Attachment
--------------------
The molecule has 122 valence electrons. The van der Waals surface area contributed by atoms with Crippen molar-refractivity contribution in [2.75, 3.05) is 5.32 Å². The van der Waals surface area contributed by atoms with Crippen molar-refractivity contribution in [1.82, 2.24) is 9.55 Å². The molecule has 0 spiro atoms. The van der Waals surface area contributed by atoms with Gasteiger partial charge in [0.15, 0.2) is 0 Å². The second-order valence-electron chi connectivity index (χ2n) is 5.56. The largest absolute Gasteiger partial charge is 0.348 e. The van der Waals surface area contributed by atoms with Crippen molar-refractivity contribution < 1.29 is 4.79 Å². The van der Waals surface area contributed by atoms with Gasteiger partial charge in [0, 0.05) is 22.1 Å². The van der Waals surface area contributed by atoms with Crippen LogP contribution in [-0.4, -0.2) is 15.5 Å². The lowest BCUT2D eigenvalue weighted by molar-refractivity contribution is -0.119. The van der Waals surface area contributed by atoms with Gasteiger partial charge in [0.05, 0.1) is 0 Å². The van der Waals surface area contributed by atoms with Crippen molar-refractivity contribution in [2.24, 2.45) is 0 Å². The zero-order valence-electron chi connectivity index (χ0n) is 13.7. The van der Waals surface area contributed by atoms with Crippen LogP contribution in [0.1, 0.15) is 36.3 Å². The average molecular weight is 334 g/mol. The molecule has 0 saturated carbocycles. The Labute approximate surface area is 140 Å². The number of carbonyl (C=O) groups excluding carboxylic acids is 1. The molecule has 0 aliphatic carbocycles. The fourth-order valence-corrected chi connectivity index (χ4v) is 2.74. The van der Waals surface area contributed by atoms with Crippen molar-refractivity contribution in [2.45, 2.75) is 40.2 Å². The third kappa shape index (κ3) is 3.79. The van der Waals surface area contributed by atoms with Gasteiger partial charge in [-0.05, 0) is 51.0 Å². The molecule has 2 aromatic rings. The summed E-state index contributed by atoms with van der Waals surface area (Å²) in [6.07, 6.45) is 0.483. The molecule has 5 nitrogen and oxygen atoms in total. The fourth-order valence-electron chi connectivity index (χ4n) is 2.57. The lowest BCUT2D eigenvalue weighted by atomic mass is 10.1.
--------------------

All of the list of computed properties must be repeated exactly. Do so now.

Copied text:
The molecule has 122 valence electrons. The van der Waals surface area contributed by atoms with Crippen molar-refractivity contribution in [2.75, 3.05) is 5.32 Å². The van der Waals surface area contributed by atoms with Crippen molar-refractivity contribution in [1.82, 2.24) is 9.55 Å². The molecule has 0 spiro atoms. The van der Waals surface area contributed by atoms with Gasteiger partial charge in [0.15, 0.2) is 0 Å². The second-order valence-electron chi connectivity index (χ2n) is 5.56. The largest absolute Gasteiger partial charge is 0.348 e. The van der Waals surface area contributed by atoms with Crippen molar-refractivity contribution < 1.29 is 4.79 Å². The van der Waals surface area contributed by atoms with Gasteiger partial charge in [0, 0.05) is 22.1 Å². The van der Waals surface area contributed by atoms with Crippen LogP contribution in [-0.4, -0.2) is 15.5 Å². The lowest BCUT2D eigenvalue weighted by molar-refractivity contribution is -0.119. The van der Waals surface area contributed by atoms with Gasteiger partial charge in [0.05, 0.1) is 0 Å². The van der Waals surface area contributed by atoms with Crippen molar-refractivity contribution in [2.24, 2.45) is 0 Å². The zero-order valence-electron chi connectivity index (χ0n) is 13.7. The van der Waals surface area contributed by atoms with Crippen LogP contribution in [0.1, 0.15) is 36.3 Å². The average molecular weight is 334 g/mol. The molecule has 0 saturated carbocycles. The Labute approximate surface area is 140 Å². The number of carbonyl (C=O) groups excluding carboxylic acids is 1. The molecule has 0 aliphatic carbocycles. The fourth-order valence-corrected chi connectivity index (χ4v) is 2.74. The van der Waals surface area contributed by atoms with Crippen molar-refractivity contribution in [2.45, 2.75) is 40.2 Å². The third kappa shape index (κ3) is 3.79. The van der Waals surface area contributed by atoms with Gasteiger partial charge in [-0.05, 0) is 51.0 Å². The molecule has 2 aromatic rings. The summed E-state index contributed by atoms with van der Waals surface area (Å²) in [6.07, 6.45) is 0.483. The molecule has 5 nitrogen and oxygen atoms in total. The fourth-order valence-electron chi connectivity index (χ4n) is 2.57. The lowest BCUT2D eigenvalue weighted by atomic mass is 10.1.